Posts Tagged ‘Anita Cochran’

100 Greatest Men: #67. Steve Wariner

Tuesday, February 28th, 2012

100 Greatest Men: The Complete List

Many stars shone brighter before they quickly faded away. Steve Wariner stayed humble and relied on his talent, and he managed to outlast all of them.

He was born and raised in Indianapolis, and started out as a member of his dad’s backing band.  Though he enjoyed singing, his guitar meant just as much to him, and the dual talents caught the attention of Dottie West.   At age seventeen, he was hired to join her band.  Unlike most guitar players on the road, his prodigious talent was considered worthy enough to take into the studio, and he backed West on several records, including her smash hit “Country Sunshine.”

By 1976, he’d gained the attention of RCA, which would be the first of four major label deals over the next quarter century.  His first album didn’t make much of an impact, and RCA released several singles before one finally hit.  In 1980, he had his first top ten hit, “Your Memory.”   His second album was released in 1981, and the self-titled set received high critical acclaim.  It featured his first #1 single, “All Roads Lead  to You.”

After one more album with RCA, Wariner switched to MCA, where he would have his greatest success at radio.  Over the course of six albums and six years, Wariner racked up seventeen consecutive top ten hits, including eight #1 hits.  Wariner chose to leave MCA for upstart Arista in 1991, and the change was creatively reinvigorating.

Hie first set for his new label, I am Ready, hit stores in 1991, and it produced three top ten hits.  It quickly became the top-selling album of his career, and his first to be certified gold.  During his years at Arista, Wariner would release an instrumental album and win a Grammy for a collaboration with Mark O’Connor.  In 1997, he teamed with Anita Cochran on her debut album, and their collaboration “What If I Said” became his first #1 hit since the eighties.

Wariner guested on a Garth Brooks single, who coaxed Wariner into joining his label Capitol.  Wariner would have his greatest commercial success at this label, with two straight gold-selling albums.   His first single for Capitol, ‘Holes in the Floor of Heaven”, became his signature song.  When he won the CMA awards for Single and Song in 1998, he was greeted with standing ovations, as the genial performer finally received industry honors for his solo work.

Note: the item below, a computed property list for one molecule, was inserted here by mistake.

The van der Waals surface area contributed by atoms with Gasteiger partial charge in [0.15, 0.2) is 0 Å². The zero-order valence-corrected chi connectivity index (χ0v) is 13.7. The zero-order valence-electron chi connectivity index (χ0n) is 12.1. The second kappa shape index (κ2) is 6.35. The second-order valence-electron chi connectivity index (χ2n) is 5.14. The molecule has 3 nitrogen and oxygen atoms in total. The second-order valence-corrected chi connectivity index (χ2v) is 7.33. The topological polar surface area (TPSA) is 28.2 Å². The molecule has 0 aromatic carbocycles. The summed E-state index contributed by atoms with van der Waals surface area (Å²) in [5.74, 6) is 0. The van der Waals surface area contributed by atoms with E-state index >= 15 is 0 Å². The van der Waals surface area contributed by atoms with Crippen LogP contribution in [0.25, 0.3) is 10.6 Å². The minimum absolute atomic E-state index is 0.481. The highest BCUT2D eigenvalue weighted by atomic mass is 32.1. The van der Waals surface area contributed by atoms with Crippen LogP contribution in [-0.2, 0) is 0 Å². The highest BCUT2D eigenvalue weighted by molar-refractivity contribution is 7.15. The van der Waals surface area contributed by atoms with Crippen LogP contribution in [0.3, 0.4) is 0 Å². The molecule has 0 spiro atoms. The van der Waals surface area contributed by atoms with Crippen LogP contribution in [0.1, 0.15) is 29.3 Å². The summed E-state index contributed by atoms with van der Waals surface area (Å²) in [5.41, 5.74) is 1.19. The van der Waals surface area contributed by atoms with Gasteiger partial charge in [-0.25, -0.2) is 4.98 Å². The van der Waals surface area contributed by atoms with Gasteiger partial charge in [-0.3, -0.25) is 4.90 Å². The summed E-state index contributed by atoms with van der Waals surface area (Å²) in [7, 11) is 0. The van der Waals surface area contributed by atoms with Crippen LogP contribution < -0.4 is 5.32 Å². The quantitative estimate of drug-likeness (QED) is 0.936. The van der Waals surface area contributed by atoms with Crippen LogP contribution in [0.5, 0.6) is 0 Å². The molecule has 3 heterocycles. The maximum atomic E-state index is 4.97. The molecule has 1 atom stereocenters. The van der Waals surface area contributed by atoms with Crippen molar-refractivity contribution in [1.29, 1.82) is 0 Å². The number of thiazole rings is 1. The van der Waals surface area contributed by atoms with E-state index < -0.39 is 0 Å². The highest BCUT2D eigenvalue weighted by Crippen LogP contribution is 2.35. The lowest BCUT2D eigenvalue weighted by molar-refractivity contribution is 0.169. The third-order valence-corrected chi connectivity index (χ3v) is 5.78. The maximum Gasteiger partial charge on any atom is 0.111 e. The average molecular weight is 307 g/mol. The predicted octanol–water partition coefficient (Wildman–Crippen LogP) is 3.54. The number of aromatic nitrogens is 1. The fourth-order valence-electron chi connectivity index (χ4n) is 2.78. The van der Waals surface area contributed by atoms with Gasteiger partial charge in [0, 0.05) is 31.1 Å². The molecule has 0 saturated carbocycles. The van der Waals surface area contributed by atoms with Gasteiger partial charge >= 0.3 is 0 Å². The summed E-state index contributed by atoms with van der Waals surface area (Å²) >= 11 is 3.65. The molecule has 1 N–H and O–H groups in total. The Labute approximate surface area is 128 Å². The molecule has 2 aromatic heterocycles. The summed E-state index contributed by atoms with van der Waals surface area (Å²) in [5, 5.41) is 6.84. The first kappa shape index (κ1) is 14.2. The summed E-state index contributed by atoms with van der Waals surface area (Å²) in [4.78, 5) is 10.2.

He scored the last of his thirty-one top ten hits in 2000, reaching #5 with “Been There”, a duet with Clint Black.   Since then, he has gone on to release several independent albums to continued critical acclaim.  Wariner still tours, but keeps a higher profile in Nashville, particularly at the Grand Ole Opry, where he’s been a member since 1996.

Essential Singles:

  • All Roads Lead to You, 1981
  • Some Fools Never Learn, 1985
  • Life’s Highway, 1986
  • The Tips of My Fingers, 1991
  • What if I Said (with Anita Cochran), 1997
  • Holes in the Floor of Heaven, 1998

Essential Albums:

  • Steve Wariner, 1982
  • It’s a Crazy World, 1987
  • I am Ready, 1991
  • Burnin’ the Roadhouse Down, 1998
  • Steal Another Day, 2003

Next: #66. David Houston

Previous: #68. Mark Chesnutt

100 Greatest Men: The Complete List

The Worst Singles of the Decade, Part 2: #40-#31

Saturday, October 24th, 2009

thumbs downThe banality continues. Read Part 1 here.

The Worst Singles of the Decade, Part 2: #40-#31

#40
Kenny Chesney & George Strait, “Shiftwork”

A stab at the working class blues still ends up on a tropical island by the third verse.

#39
Anita Cochran featuring The Voice of Conway Twitty, “(I Wanna Hear) A Cheatin’ Song”

In which a duet is formed from beyond the grave by chopping up bits and pieces of old Conway Twitty songs and reassembling them word by word.

#38
Billy Dean, “Let Them Be Little”

Thirty seconds in and you’ll be headed to your dentist for a cavity filling.

#37
Montgomery Gentry, “She Couldn’t Change Me”

Sorry boys, but “some hip-hop mess” would be a great improvement over this hillbilly trainwreck.

#36
Sarah Johns, “The One in the Middle”

Does anybody really need this gesture explained to them for four minutes? The whole point of using it is so you don’t have to talk to the person.

#35
Chuck Wicks, “Stealing Cinderella”

It’s hard to believe that you’re stealing Cinderella when you sing like you’re looking for Prince Charming.

#34
Faith Hill, “The Way You Love Me”

If my wife could only grant me one wish, and she actually chose for me to see the way that I kiss, I’d grant her divorce papers in return.

#33
Tracy Byrd, “Drinkin’ Bone”

Why come up with something original when you can just corrupt a nursery rhyme?

#32
Jo Dee Messina, “Biker Chick”

She’s not just any plain old biker chick. She’s a biker chick chick, a biker chick chick.

#31
Buddy Jewell, “This Ain’t Mexico”

You think he’s mad now? Wait until he gets to heaven and finds out God chose Pablo and Juanita to help pour out the rain.


Writers

Latest Comments

Most Popular

Worth Reading

View Older Posts